The one nonsense in CCC?

Premise 1: Jesus Christ is the one mediator between God and men. (CCC 480, 618, 956, 1544, 2574.)
Premise 2: Jesus Christ is true God. (CCC 464, 468, 469, 480, 482.)
Conclusion: Jesus Christ is the one mediator between Jesus Christ and men.
Comment: This is the one nonsense in CCC?

(Dear friends: I am a prospective converts to Catholicism and am currently self-studying CCC. I will highly appreciate anyone who help me solve my confusion.)

Jesus Christ is both God and man. Because of this, He is the bridge between God and humanity.

I know someone else will come along and explain it more fully, but I think your “conclusion” is faulty. JurisPrudens has explained what you seem confused about.

Don’t worry, the people who wrote this didn’t make a really bad mistake. JurisPrudens is indeed correct.
Jesus is true God and true man–fully God and fully man.
The Early Church discussed this topic, and the Nicean as well as the Athanasian Creeds were formulated.

If you want to learn more about those creeds that were formulated, you can search them (and other Catholic topics) on the Catholic Encyclopedia

You can also see John 1:1-5, 14

In the beginning was the Word, and the Word was with God, and the Word was God. [2] The same was in the beginning with God. [3] All things were made by him: and without him was made nothing that was made. [4] In him was life, and the life was the light of men. [5] And the light shineth in darkness, and the darkness did not comprehend it …] [14] And the Word was made flesh, and dwelt among us, (and we saw his glory, the glory as it were of the only begotten of the Father,) full of grace and truth.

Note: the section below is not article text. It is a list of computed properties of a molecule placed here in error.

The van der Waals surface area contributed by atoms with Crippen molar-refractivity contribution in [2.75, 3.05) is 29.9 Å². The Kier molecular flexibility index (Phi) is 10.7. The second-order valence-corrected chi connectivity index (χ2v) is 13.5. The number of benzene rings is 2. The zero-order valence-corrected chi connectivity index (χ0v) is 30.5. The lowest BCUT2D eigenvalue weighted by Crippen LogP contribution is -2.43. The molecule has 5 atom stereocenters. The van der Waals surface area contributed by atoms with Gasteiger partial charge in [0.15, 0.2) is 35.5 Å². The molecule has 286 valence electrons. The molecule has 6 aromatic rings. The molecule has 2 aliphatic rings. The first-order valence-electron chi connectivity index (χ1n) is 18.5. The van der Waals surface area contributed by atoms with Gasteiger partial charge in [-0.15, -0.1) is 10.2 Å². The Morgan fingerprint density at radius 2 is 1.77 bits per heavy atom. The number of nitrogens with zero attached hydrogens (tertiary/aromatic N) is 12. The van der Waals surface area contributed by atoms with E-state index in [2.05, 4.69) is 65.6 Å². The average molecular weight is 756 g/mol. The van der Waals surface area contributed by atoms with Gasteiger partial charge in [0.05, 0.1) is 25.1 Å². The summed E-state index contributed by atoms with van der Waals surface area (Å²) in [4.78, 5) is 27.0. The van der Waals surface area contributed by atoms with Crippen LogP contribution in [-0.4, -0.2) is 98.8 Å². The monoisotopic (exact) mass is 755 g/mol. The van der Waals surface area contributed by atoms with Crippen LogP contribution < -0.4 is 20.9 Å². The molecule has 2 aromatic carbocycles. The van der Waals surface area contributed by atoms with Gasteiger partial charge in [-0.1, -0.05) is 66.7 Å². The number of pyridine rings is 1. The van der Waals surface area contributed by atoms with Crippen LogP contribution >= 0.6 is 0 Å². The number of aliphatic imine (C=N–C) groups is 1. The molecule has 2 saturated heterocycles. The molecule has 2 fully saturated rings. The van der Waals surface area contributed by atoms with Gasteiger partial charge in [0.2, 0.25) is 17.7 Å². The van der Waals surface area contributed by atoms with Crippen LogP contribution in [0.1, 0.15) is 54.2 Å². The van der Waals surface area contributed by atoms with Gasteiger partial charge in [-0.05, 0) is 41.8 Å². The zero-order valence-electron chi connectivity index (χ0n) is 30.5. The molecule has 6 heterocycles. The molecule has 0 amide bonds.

God the Son, while remaining Who he is (God), assumed that which he wasn’t (man)

All the best on your journey to finding the richness in the theology of Catholicism

AHA! Now I understand my fallacy.
Jesus Christ is true God.
But God is not necessarily Jesus Christ.
So I cannot substitute God in Premise 1 by Jesus Christ.
So this “nonsense” or confusion is just a consequence of a trivial logic fallacy.
Thanks for everyone who replied!

One thought before I comment . Before digging into the universal Catechism of the Catholic Church, Second Edition, be sure to read CCC 20-21, page 11.

Your confusion, and that of many Catholics, is the teaching that God is Three Persons in One Nature and Jesus Christ is One Person with Two Natures. (I used the word “with” deliberately.) The official name of this Catholic doctrine is Hypostatic Union. (CCC Glossary, Hypostatic Union, page 882)

Because many, not all, Catholics often have trouble with the difference between the words assumed and absorbed, my suggestion is to start with CCC 470. Then go back to CCC 464-469. The nitty-gritty starts in 471 …

And yes, one needs a road map.

Personally, I have some difficulty understanding parts of what I suggested above. That is why I like to take another look with someone who has questions.

I may be slow in replying to you…

Now you’ve got it!

The Father is God
The Son is God
The Holy Spirit is God
But…
The Father is not the Son, The Father is not the Holy Spirit;
The Son is not the Father, The Son is not the Holy Spirit:
The Holy Spirit is not The Father, The Holy Spirit is not the Son

The Father, Son, and Holy Spirit are 3 persons, yet are 1 God.

This is the mystery of the Most Holy Trinity.

Peace and all good!

Jesus is of the same “substance” as his Father, so he is the perfect mediator between God and men.

A book that you should think about getting is Frank Sheed’s Theology for Beginners. The Catechism was a little complicated for me at first, and Sheed’s book was a really good primer.

Also, you might recognize that in scripture and other places, “God” refers to God the Father. Such as when Jesus looks up to heaven to pray to “God”.

St. Paul is very specific on purpose about Jesus role with regard to his mediation

1 Tim 2:5 For there is one God, and there is one mediator between God and men, Christ Jesus the man

He emphasizes Jesus “the man” as the mediator, in his humanity. You’ll find similar in Hebrews with regard to him as High priest.

Peace and God Bless
Nicene

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